Instagram suspending development of youth-centric version of platform

The head of Instagram announced Monday that the social media company is halting development of a version of its service aimed at people under the age of 13.

“We’re gonna put the work on pause,” Adam Mosseri said in an interview on NBC’s “Today” show. “I still firmly believe that it’s a good thing to build a version of Instagram that is designed to be safe for tweens. But we want to take the time to talk to parents, and researchers and safety experts and get to a consensus about how to move forward.”

Mosseri — both in the televised interview and an accompanying blog post detailing the decision — waved off the perception that the decision is tantamount to admitting the idea for “Instagram Kids” was flawed from the outset.

“I have to believe that a world where there’s a version of Instagram that’s designed for tweens — one where there’s no ads, where there’s age-appropriate content, one where a parent can choose to allow their child to use it and control things like who they follow and who they message — is better than the alternative,” he said.

The announcement comes as Instagram’s parent company, Facebook, is scheduled to testify later this week at a Senate hearing on children’s safety and mental well-being online.

It comes on the heels of an in-depth, multi-part investigation by the Wall Street Journal that chronicled how Facebook internally handles negative effects its products have on users. That Journal series included coverage of an internal Facebook report that suggested the company downplayed the damage Instagram has on teenage girls.

The company has recently tried to undercut the Journal’s findings and counter perceptions that the social media platforms are detrimental to their users’ mental health.

Mosseri said that Instagram is working on other features to improve users’ experience on the platform, including “nudging” people to explore other topics if they appear to be dwelling on a potentially negative subject and allowing people to put their accounts on pause.

“If anybody leaves using Instagram feeling worse about themselves, that’s an important issue that we need to take seriously [and] that we need to figure out how to address,” he said.

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The head of Instagram announced Monday that the social media company is halting development of a version of its service aimed at people under the age of 13.

“We’re gonna put the work on pause,” Adam Mosseri said in an interview on NBC’s “Today” show. “I still firmly believe that it’s a good thing to build a version of Instagram that is designed to be safe for tweens. But we want to take the time to talk to parents, and researchers and safety experts and get to a consensus about how to move forward.”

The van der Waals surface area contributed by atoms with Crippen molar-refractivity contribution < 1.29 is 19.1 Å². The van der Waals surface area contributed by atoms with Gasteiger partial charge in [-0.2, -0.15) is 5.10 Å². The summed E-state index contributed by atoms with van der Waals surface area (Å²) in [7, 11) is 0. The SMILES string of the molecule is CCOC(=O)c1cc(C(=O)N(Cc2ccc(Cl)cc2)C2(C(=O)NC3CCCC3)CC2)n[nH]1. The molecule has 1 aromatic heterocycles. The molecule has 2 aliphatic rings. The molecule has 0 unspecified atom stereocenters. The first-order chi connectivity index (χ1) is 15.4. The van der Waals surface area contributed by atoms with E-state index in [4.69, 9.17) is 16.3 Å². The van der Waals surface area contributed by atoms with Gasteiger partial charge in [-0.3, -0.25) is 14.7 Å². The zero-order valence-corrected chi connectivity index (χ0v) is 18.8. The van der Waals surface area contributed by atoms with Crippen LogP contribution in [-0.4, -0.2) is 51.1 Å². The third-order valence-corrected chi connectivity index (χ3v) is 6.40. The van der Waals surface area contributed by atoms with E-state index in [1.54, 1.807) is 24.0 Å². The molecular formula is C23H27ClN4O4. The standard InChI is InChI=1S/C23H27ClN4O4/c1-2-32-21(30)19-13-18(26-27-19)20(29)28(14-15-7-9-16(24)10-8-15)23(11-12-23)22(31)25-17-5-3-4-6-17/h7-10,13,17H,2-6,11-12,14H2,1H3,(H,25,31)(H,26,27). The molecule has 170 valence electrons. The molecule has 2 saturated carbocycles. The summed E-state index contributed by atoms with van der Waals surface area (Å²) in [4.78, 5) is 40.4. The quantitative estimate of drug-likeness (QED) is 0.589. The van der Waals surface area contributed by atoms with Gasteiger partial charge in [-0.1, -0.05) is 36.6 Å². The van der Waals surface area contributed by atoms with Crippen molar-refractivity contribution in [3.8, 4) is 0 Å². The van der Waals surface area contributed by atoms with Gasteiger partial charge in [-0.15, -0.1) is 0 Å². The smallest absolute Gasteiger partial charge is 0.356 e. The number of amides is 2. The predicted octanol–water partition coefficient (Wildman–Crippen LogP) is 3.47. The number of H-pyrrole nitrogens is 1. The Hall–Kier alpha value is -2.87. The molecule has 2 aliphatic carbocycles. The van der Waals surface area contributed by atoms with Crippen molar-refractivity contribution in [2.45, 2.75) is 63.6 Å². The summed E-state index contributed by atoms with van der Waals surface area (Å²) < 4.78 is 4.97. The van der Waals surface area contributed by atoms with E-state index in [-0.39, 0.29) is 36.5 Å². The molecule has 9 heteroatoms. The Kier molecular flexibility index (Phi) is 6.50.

Mosseri — both in the televised interview and an accompanying blog post detailing the decision — waved off the perception that the decision is tantamount to admitting the idea for “Instagram Kids” was flawed from the outset.

“I have to believe that a world where there’s a version of Instagram that’s designed for tweens — one where there’s no ads, where there’s age-appropriate content, one where a parent can choose to allow their child to use it and control things like who they follow and who they message — is better than the alternative,” he said.

The announcement comes as Instagram’s parent company, Facebook, is scheduled to testify later this week at a Senate hearing on children’s safety and mental well-being online.

It comes on the heels of an in-depth, multi-part investigation by the Wall Street Journal that chronicled how Facebook internally handles negative effects its products have on users. That Journal series included coverage of an internal Facebook report that suggested the company downplayed the damage Instagram has on teenage girls.

The company has recently tried to undercut the Journal’s findings and counter perceptions that the social media platforms are detrimental to their users’ mental health.

Mosseri said that Instagram is working on other features to improve users’ experience on the platform, including “nudging” people to explore other topics if they appear to be dwelling on a potentially negative subject and allowing people to put their accounts on pause.

“If anybody leaves using Instagram feeling worse about themselves, that’s an important issue that we need to take seriously [and] that we need to figure out how to address,” he said.

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